• TravelingProfessor
                        • Garden City, NY
                        I am enrolled in two programs: The British Air Executive Club and American Airline's AAdvantage program.

                        When trying to book a flight using miles (called Avios points) on BA from JFK to LHR for instance, BA adds on exorbitant fees and taxes, sometimes about $700, making it hardly worthwhile to use those miles. So, I use my AA miles to book an award flight to London because their fees are usually less than $200.

                        When booking a domestic flight from LGA to DFW for instance, AA charges 25K miles whereas BA only charges 20K miles. Both airlines charge minimal fees, less than $20.

                        So, to book flights from New York to Great Britain, I use American Airlines miles. When booking a flight within the US, I use my British Airways Avios points.

                        Strange, but true.

                          • formernewyorkerinlondon
                          • London, UK
                          Agreed, often the fees from European loyalty programs are higher than the direct purchase of a seat.
                          • Scott from MileValue
                          • MileValue
                          Good job figuring out each program's best uses on its own. American miles are best used for long haul, aspirational trips. BA Avios are best used domestically in the US for direct economy flights. But you should really sign up for many more programs and credit cards to get more free travel.
                        • Tom Brucia
                        • Houston, Texas
                        I used to fly (Continental) direct from Houston to Narita (Tokyo), a 13-hour flight. Then (after United took over) I found I could use my frequent flyer miles by taking a two-log flight: Houston to Vancouver, some time stretching my legs and so on, and then Vancouver to Narita. It was especially nice since -- in addition to the 'rest stop' the second leg was with on a more comfortable 'Alliance partner' (specifically ANA, or All Nippon Airways). There were plenty of vacant seats -- which I took advantage of by stretching out during 'segment two'. Now I'm a firm believer in giving up the dubious benefits of a 'direct flight' and doing the longer but much less stressful two-leg itinerary! I just leave a bit earlier....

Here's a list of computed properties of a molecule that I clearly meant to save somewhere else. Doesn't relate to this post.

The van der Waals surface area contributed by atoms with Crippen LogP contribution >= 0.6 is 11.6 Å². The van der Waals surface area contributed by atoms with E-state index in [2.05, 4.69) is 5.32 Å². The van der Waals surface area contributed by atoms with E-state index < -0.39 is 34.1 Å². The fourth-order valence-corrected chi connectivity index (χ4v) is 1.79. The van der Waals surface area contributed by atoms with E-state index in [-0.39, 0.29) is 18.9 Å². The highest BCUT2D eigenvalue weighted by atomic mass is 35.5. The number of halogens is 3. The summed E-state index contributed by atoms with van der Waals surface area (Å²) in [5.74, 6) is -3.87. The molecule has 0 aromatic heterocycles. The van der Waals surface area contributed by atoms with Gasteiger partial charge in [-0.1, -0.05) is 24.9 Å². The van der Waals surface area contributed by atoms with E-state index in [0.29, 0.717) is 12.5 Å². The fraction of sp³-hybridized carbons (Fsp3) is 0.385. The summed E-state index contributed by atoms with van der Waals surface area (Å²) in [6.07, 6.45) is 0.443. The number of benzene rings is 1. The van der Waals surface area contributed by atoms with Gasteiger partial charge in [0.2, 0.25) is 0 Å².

• AnniBr
                          • Texas
                          Agree with Mr. Ingersoll that it is about getting across the pond. It is also about the journey. Last trip to Italy, even though we were headed southeast of Naples to Basilicata , business class to Milan was 40k miles less than coach to Rome. The high-speed train trip south was fabulous, our short stay in Napoli was great, and the drive back to Milan at the end of the trip was visually awe-inspiring. 40K saved was enough to book 4 nights in the concierge hotel-within-hotel at the Arizona Biltmore for a conference later that year - a huge savings and better accommodations.
                            • Sarabelle
                            • Norwalk
                            You left out an important downside to booking an award ticket using American miles-the FEE. I went to book a flight from NYC to Amsterdam and there was a charge of $750!
                              • Platinum Traveller
                              • LA
                              Hi Sarabelle

                              Wow that is high, i'm guessing you weren't flying American airlines metal (their actual planes), but a partner airline. From those taxes etc im guessing you were on British Airways and flying into London

                              If you can avoid flying through London on the way to Europe you'll find your redemption will be much better value eg New York to Berlin via Zurich on AA and Air Berlin will cost you only $28.10 in taxes and fees one way, if you book online direct with

                              I think thats a pretty fair deal